Friday, February 01, 2008

Small scale coffee machinery

This holiday period we finally managed the time to get ourselves the basic machinery we need for making coffee from the beginning to the end of the process. So far as our production is concerned there are three main machines involved, not counting the simple heat sealing machine that closes up the bags of coffee.

The first machine is a despulpador. This machine basically removes the flesh off the picked beans, leaving the bean itself. We found a local business that makes these machines in various models, from the level of the hobbyist to full scale industrial machines. We bought a manual machine, where you turn the handle by hand. The wheel has provision for being hooked up to an electric motor at any time, but the machine works very efficiently by hand, and for small amounts of coffee is ideal. The heart of the machine is a large disk that has spikes on both sides of it. Beans are poured in the top and a hose with running water is pointed into the chamber. This keeps the beans moving through quickly. Once the shedding of the "pulp" is done, the beans come out the front of the machine to be gathered in a sack or bucket, and the "pulp" comes out the back, and can be used as compost. Here are some pix of our despulpador.

The second machine that comes into play is called a morteador. Once the beans have been "despulped" they are washed until all the slime is off them and then they are laid out to dry. They dry in up to a week. When dry the outer husk can be taken off, leaving the "essential bean", a much smaller green bean that is what you roast. Before looking at the morteador, here are some of our beans drying in one of the upstairs bedrooms.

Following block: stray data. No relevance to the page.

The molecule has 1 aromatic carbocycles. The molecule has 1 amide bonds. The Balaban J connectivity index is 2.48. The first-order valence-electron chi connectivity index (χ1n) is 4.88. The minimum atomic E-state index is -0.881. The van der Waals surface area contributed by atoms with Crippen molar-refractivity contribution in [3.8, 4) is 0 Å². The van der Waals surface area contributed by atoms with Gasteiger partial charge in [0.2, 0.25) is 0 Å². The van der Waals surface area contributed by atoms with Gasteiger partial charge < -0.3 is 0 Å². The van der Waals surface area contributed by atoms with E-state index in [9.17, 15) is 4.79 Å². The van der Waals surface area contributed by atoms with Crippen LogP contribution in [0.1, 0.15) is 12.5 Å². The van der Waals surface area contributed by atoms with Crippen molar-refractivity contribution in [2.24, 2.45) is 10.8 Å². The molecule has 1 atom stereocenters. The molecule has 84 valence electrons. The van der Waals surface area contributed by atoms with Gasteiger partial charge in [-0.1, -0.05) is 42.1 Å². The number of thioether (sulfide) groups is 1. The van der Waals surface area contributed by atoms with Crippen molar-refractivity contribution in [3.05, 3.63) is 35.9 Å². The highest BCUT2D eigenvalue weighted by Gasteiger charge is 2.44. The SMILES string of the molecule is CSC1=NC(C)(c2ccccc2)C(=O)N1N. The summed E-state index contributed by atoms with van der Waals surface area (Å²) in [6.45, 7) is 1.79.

The morteador we bought was made by the same local company that produces the despulpadors. It is a small unit, powered by a one horsepower electric motor. The beans are put into the funnel at the top and the motor is switched on. Each load takes a bit over 15 minutes to do, producing about a kilo of ready to roast de-husked coffee each hour. This is slow by industrial standards, but fine for our scale. Once we had worked out the time needed to husk a load we could set a timer and go off and do other things while the husking was going on. Then we'd come back, empty the husks and the beans and put on another load.

The husking generates quite a bit of dust. The morteador works by "grinding the beans between a rotating arm that has a raised twist, a bit like a meat mincer. Beans are moved within the twist and pressed up against a grill under the machine. The husks get forced through the grill and into a tray beneath. When all the husks are removed they are discarded, and the grill can then be opened, revealing the beans. These are caught in the tray that previously caught the husks, and can be loaded into large containers to wait for roasting.

The husked beans can be left for months, even years, before they are roasted, using a tostador. The machine we had built for us by a local man, Jorge, has a rotating drum over a row of gas flames. You load the beans into the heat chamber, close the chamber, light the gas and turn the handle. Our tostador can produce 8 kilos of roasted beans at a time, each load involving a patient hour of handle turning.

When the beans are roasted -- verified by turning the flame off and opening the "sliding window" to check what is inside -- they are tipped into a chute under the roasting chamber, and are raked into a bucket and then transferred to a sieve, so that any lingering huck can be removed, leaving just the nice shiny oily roasted beans. We built the sieve and so far it works just fine.